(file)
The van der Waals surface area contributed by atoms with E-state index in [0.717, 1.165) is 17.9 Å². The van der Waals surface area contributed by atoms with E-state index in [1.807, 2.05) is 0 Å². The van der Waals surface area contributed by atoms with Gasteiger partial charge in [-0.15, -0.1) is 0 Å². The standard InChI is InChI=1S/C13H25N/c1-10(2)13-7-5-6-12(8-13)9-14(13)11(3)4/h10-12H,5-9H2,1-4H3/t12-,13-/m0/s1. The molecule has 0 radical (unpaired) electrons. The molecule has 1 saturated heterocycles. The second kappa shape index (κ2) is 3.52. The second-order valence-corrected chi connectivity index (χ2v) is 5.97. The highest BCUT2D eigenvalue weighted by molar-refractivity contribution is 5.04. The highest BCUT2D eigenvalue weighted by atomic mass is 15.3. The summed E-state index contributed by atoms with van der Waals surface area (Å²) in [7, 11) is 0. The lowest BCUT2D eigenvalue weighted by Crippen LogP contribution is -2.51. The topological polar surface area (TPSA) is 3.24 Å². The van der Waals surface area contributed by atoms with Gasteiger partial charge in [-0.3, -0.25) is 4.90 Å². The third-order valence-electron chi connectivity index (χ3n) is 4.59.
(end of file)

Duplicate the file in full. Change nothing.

The van der Waals surface area contributed by atoms with E-state index in [0.717, 1.165) is 17.9 Å². The van der Waals surface area contributed by atoms with E-state index in [1.807, 2.05) is 0 Å². The van der Waals surface area contributed by atoms with Gasteiger partial charge in [-0.15, -0.1) is 0 Å². The standard InChI is InChI=1S/C13H25N/c1-10(2)13-7-5-6-12(8-13)9-14(13)11(3)4/h10-12H,5-9H2,1-4H3/t12-,13-/m0/s1. The molecule has 0 radical (unpaired) electrons. The molecule has 1 saturated heterocycles. The second kappa shape index (κ2) is 3.52. The second-order valence-corrected chi connectivity index (χ2v) is 5.97. The highest BCUT2D eigenvalue weighted by molar-refractivity contribution is 5.04. The highest BCUT2D eigenvalue weighted by atomic mass is 15.3. The summed E-state index contributed by atoms with van der Waals surface area (Å²) in [7, 11) is 0. The lowest BCUT2D eigenvalue weighted by Crippen LogP contribution is -2.51. The topological polar surface area (TPSA) is 3.24 Å². The van der Waals surface area contributed by atoms with Gasteiger partial charge in [-0.3, -0.25) is 4.90 Å². The third-order valence-electron chi connectivity index (χ3n) is 4.59.